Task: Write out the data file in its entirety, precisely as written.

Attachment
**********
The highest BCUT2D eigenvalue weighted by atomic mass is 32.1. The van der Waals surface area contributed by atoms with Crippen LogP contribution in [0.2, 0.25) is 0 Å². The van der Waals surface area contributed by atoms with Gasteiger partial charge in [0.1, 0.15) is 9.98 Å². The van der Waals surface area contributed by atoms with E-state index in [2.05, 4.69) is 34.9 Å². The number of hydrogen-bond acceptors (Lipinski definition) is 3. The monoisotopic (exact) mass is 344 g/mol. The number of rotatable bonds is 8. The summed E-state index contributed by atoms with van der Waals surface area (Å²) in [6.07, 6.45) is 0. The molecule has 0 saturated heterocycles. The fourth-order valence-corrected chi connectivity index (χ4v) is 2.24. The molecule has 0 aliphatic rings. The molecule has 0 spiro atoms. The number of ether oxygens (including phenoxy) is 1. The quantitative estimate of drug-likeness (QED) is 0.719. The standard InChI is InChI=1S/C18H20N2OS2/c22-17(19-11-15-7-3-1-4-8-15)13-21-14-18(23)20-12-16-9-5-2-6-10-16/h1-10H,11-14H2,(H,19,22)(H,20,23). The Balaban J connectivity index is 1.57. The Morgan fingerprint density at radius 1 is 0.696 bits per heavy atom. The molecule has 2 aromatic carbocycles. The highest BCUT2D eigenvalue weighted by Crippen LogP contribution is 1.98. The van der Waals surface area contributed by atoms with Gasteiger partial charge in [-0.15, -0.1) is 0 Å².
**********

The highest BCUT2D eigenvalue weighted by atomic mass is 32.1. The van der Waals surface area contributed by atoms with Crippen LogP contribution in [0.2, 0.25) is 0 Å². The van der Waals surface area contributed by atoms with Gasteiger partial charge in [0.1, 0.15) is 9.98 Å². The van der Waals surface area contributed by atoms with E-state index in [2.05, 4.69) is 34.9 Å². The number of hydrogen-bond acceptors (Lipinski definition) is 3. The monoisotopic (exact) mass is 344 g/mol. The number of rotatable bonds is 8. The summed E-state index contributed by atoms with van der Waals surface area (Å²) in [6.07, 6.45) is 0. The molecule has 0 saturated heterocycles. The fourth-order valence-corrected chi connectivity index (χ4v) is 2.24. The molecule has 0 aliphatic rings. The molecule has 0 spiro atoms. The number of ether oxygens (including phenoxy) is 1. The quantitative estimate of drug-likeness (QED) is 0.719. The standard InChI is InChI=1S/C18H20N2OS2/c22-17(19-11-15-7-3-1-4-8-15)13-21-14-18(23)20-12-16-9-5-2-6-10-16/h1-10H,11-14H2,(H,19,22)(H,20,23). The Balaban J connectivity index is 1.57. The Morgan fingerprint density at radius 1 is 0.696 bits per heavy atom. The molecule has 2 aromatic carbocycles. The highest BCUT2D eigenvalue weighted by Crippen LogP contribution is 1.98. The van der Waals surface area contributed by atoms with Gasteiger partial charge in [-0.15, -0.1) is 0 Å².